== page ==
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How our foods and fuels drive poor air quality in the tropics

Friday, October 23rd, 2009


Palm oil has garnered a lot of news recently.  It’s an ingredient in many processed foods and, increasingly, is being used to make biodiesel fuel.

One initial concern was the destruction of tropical rainforests and peatlands to create palm oil plantations.  To the extent that these plantations are leading to habitat destruction in places like Indonesia, this threatens species like the orangutan.

In this week’s  early edition of the Proceedings of the National Academy of Sciences (open access), a team addressed a second potential problem:  air pollution, specifically ground-level ozone production.

The news about ozone is potentially confusing, so let me start with a quick primer:

  • Ozone’s chemical formula is O3, which is similar to oxygen we breathe in the air (O2).
  • Ozone is a highly oxidizing molecule, which means that it is harmful to living organisms when it comes in contact with them (such as when we inhale it).  If you have ever been around electrical motors and you smell a pungent odor, that’s ozone.
  • Ozone in the stratosphere (upper atmosphere) is good for life on Earth.  It absorbs ultraviolet light and prevents us from getting skin cancer.   This is the ozone that gets damaged by CFCs and other gases, creating the ozone hole over Antarctica.  Because we do not come into contact with this ozone, we benefit from it’s sunscreen properties without suffering any ill health effects.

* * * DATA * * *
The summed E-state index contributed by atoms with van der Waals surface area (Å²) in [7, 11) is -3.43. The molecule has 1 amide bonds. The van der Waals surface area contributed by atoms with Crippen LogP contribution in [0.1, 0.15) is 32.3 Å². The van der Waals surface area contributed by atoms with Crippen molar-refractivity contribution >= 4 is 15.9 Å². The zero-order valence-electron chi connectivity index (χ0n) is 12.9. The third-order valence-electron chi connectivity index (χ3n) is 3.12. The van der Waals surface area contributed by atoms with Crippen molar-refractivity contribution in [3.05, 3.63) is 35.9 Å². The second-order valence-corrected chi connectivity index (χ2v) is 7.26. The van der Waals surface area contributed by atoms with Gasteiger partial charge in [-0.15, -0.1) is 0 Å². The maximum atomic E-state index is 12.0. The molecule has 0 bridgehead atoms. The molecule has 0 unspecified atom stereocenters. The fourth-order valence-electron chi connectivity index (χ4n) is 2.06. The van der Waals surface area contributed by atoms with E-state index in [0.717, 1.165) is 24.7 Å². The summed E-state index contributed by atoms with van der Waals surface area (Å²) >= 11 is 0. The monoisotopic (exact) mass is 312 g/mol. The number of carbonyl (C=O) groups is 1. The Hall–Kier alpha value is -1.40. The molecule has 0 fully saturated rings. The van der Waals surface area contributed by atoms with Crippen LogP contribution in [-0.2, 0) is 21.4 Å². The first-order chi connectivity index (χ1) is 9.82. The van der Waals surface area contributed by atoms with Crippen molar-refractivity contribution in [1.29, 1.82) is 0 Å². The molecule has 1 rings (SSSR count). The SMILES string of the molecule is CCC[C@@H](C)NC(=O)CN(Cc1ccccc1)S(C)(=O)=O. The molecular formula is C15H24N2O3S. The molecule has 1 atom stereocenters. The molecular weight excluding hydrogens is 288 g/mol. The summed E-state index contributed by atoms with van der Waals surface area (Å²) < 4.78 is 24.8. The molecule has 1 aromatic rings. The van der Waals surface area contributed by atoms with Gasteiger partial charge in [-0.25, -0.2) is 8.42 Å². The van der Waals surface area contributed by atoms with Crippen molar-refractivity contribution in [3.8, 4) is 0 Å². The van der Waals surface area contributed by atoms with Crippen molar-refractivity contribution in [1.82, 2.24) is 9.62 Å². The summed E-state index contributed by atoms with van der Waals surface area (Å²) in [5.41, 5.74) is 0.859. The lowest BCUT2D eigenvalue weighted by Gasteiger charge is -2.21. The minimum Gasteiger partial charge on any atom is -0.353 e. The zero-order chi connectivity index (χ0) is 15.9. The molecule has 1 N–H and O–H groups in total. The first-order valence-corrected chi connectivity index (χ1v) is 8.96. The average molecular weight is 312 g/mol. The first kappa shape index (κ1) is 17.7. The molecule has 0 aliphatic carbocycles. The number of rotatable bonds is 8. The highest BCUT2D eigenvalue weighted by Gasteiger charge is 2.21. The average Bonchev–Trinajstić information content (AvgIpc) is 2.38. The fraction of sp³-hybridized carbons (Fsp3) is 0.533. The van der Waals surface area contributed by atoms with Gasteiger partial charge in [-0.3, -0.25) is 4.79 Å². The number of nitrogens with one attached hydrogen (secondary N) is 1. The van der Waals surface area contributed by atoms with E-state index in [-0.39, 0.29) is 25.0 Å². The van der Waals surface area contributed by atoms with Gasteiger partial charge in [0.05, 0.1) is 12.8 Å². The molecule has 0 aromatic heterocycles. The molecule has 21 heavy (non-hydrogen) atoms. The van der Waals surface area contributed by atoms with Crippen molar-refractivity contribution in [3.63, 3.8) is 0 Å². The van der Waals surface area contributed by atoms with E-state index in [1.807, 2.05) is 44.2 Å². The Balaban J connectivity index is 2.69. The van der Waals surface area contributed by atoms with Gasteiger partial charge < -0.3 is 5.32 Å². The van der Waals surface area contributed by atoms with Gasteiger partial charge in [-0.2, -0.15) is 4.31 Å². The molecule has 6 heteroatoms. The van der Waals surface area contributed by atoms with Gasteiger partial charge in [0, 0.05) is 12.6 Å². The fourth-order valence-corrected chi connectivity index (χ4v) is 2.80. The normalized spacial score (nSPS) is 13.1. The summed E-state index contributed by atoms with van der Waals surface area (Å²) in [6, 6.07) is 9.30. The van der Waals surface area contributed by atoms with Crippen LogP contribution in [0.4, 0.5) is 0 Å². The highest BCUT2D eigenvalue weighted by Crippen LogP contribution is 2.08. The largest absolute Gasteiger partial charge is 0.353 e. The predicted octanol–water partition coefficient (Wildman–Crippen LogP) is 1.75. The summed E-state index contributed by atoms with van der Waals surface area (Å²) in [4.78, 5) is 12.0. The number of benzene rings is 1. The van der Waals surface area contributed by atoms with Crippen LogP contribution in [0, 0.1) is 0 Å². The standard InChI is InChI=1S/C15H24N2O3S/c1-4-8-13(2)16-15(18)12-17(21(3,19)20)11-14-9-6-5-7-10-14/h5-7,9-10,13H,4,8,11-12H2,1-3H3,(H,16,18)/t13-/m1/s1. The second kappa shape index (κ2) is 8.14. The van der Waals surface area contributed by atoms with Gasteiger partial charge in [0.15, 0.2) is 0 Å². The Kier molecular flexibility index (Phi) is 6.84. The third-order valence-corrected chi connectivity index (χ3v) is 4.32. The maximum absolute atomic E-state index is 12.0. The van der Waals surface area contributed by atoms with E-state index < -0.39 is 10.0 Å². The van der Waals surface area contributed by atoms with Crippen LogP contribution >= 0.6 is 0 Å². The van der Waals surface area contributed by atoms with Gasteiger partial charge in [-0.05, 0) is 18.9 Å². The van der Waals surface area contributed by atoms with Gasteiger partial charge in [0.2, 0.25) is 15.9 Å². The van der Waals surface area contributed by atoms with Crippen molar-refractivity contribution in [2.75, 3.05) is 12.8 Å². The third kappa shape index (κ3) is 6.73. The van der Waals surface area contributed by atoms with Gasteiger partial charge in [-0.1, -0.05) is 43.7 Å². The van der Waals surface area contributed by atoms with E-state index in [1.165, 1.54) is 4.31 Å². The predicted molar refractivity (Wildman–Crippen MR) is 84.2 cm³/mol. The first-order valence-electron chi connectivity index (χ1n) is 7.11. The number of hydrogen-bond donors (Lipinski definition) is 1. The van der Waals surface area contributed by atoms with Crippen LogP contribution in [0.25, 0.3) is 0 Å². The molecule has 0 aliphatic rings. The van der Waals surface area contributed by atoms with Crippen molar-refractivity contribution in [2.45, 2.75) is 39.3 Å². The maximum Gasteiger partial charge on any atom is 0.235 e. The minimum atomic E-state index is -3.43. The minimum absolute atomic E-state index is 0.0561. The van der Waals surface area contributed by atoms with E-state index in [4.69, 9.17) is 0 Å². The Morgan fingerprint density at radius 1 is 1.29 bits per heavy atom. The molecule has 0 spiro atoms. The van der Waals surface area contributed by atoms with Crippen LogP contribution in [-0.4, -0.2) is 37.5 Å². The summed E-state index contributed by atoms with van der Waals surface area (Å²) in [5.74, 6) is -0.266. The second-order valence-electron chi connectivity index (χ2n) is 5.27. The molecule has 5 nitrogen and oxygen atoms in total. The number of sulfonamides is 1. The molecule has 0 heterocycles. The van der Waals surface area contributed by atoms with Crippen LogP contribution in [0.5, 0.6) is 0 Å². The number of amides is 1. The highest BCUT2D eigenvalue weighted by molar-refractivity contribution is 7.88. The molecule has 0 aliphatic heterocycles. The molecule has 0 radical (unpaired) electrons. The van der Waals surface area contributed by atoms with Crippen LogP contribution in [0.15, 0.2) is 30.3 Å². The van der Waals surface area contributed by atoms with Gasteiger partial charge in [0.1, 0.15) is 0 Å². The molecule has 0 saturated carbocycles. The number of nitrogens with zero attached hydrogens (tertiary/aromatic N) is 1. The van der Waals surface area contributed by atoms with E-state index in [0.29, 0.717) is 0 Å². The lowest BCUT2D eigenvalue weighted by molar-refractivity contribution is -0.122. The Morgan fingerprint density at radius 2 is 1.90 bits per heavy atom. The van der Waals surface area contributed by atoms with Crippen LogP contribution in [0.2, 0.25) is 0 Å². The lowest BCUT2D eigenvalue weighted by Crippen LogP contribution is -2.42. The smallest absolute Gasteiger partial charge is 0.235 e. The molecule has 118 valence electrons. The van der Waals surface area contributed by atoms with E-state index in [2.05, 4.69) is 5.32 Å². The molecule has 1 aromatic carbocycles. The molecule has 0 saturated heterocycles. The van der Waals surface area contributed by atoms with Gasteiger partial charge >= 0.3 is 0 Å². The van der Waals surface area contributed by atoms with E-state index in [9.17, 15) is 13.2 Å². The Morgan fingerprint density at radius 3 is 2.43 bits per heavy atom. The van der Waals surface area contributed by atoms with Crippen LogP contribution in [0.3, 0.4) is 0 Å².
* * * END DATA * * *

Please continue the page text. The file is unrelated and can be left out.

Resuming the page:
• Ozone in the troposphere (the part of the atmosphere near the ground, so it’s also called “ground-level” ozone), however, is not a good thing to have around because this is the part of the atmosphere that comes in contact with living organisms.
  • Ground-level ozone is often a byproduct of urban sprawl.  It forms when volatile organic carbon (VOC) from vehicles (think gasoline vapor) and vegetation (think the smell of Christmas trees) react with nitric oxides from car exhaust under warm, sunny conditions.
  • It’s a part of the chemical soup we call smog.  This is why we often see code orange or code red days in metro suburban areas like Washington DC, suburban NY, Atlanta, and Raleigh-Durham, NC warning people with respiratory illnesses, children, and the elderly to stay inside.
  • Although there is reason to believe that increasing ozone is connected with the rising incidence of asthma, that link has not been well established.
  • The World Health Organization has recommended exposure limits of no more than 50 parts per billion in any 8 hour period.

The PNAS article indicates that ozone production is a growing threat in palm plantations, which show higher temperatures and levels of VOCs and nitric oxides than adjacent rainforests.

Although the level of ozone in palm plantations is not yet at a level that threatens health, the team used a model of ozone production to suggest that if nitric oxide emissions were to reach levels seen in the developed Western world (which may be expected with further development and auto use), this could lead to ozone concentrations exceeding 100 ppb, which is considered an emergency air quality event.

Bottom line:  In tropical regions, we need to think of how to balance economic development, biofuel production, habitat protection, and–now– human health.   To the extent that processed foods and biofuel production are driven largely by consumption in industrialized countries, we share in the responsibility of dealing with this issue.

Already, some companies like Whole Foods have banned unsustainably produced palm oil to combat habitat destruction, but this doesn’t solve the new issue of air pollution.  The article suggests that new varieties of palm plants that emit much lower amounts of VOCs could solve this problem.  That’s good news.